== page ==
Planned Rollout across Northern Ireland
The planned roll-out of the Universal Credit transition phase will be introduced in the following areas beginning in Limavady from September 2017.
In the lead up to the introduction of Universal Credit in Northern Ireland, Radius Housing has gathered information on the welfare changes to be introduced and how they will impact on those affected by these changes. The most important advice is to ensure you prepare in advance and to seek any help required to support you through these changes.
Claiming Universal Credit will involve some fairly significant changes if you are used to claiming benefits in the old style at your Jobs and Benefits Office. You will see quite a number of changes to this process including the need to have a bank account, the fact you have to apply and manage your account online, budgeting on a fortnightly rather than weekly basis and the increased pressure to look for and take on work.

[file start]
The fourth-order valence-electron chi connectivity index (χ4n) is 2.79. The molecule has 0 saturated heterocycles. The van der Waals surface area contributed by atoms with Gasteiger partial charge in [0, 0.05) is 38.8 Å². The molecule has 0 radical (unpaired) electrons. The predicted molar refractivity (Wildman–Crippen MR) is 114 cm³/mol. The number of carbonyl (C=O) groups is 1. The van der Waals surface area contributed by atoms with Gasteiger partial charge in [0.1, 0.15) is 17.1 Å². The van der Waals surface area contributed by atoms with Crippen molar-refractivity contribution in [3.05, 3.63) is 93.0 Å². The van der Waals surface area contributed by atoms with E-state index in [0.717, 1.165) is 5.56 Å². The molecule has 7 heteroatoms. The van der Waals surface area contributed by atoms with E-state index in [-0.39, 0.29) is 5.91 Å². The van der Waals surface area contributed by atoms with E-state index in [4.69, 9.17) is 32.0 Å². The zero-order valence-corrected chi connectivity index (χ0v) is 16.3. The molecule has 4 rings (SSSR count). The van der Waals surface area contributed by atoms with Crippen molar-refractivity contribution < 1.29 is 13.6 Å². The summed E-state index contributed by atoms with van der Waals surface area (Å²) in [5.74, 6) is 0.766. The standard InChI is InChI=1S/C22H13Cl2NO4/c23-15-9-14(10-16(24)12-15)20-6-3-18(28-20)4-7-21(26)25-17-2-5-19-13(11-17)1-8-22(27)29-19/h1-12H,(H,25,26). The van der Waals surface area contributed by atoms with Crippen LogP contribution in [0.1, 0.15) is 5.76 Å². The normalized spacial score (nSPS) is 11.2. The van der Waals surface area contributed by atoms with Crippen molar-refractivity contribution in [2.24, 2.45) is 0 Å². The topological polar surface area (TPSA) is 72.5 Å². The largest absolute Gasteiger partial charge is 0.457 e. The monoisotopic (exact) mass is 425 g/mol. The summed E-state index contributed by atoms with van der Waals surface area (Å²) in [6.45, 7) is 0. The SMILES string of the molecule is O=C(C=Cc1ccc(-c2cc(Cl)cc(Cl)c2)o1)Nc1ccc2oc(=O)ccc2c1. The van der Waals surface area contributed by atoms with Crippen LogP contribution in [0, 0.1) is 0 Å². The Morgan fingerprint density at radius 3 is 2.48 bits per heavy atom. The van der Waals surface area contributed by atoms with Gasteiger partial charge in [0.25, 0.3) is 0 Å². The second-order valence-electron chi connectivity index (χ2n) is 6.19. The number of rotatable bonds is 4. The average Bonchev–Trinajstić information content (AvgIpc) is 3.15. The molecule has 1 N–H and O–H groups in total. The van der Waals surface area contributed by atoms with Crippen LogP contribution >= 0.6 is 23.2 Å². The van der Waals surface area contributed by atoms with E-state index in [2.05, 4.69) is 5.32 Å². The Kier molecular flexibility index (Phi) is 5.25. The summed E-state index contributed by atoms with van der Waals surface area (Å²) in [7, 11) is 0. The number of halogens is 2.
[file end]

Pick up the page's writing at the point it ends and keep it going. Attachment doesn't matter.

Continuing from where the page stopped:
Support for Vulnerable Claimants
The definition of a vulnerable claimant is ‘An individual who is identified as having complex needs and requires additional support to enable them to access Universal Credit Services’
Get more confidence online:
As the only way you can apply for Universal Credit is online, it is really important that you are familiar with the internet and how it works. You will need to manage your Universal Credit account online the way you would an online bank account, so it is also advisable to familiarise yourself with these kind of sites.
The Government is very keen that people are better off in work than out of it, so most people who claim Universal Credit will have to commit to some kind of work-related activity.
This will vary depending on someone’s circumstances, but will be agreed up front with a “work coach” at the Job Centre as part of something called the “claimant commitment”. If you do not comply with the terms of your claimant commitment then you may be “sanctioned”, which means your payment might be reduced or even stopped completely.
We know that it can often be difficult to find work so your Housing Officer at Radius will able to provide advice and support with this.
Radius Welfare Advice Service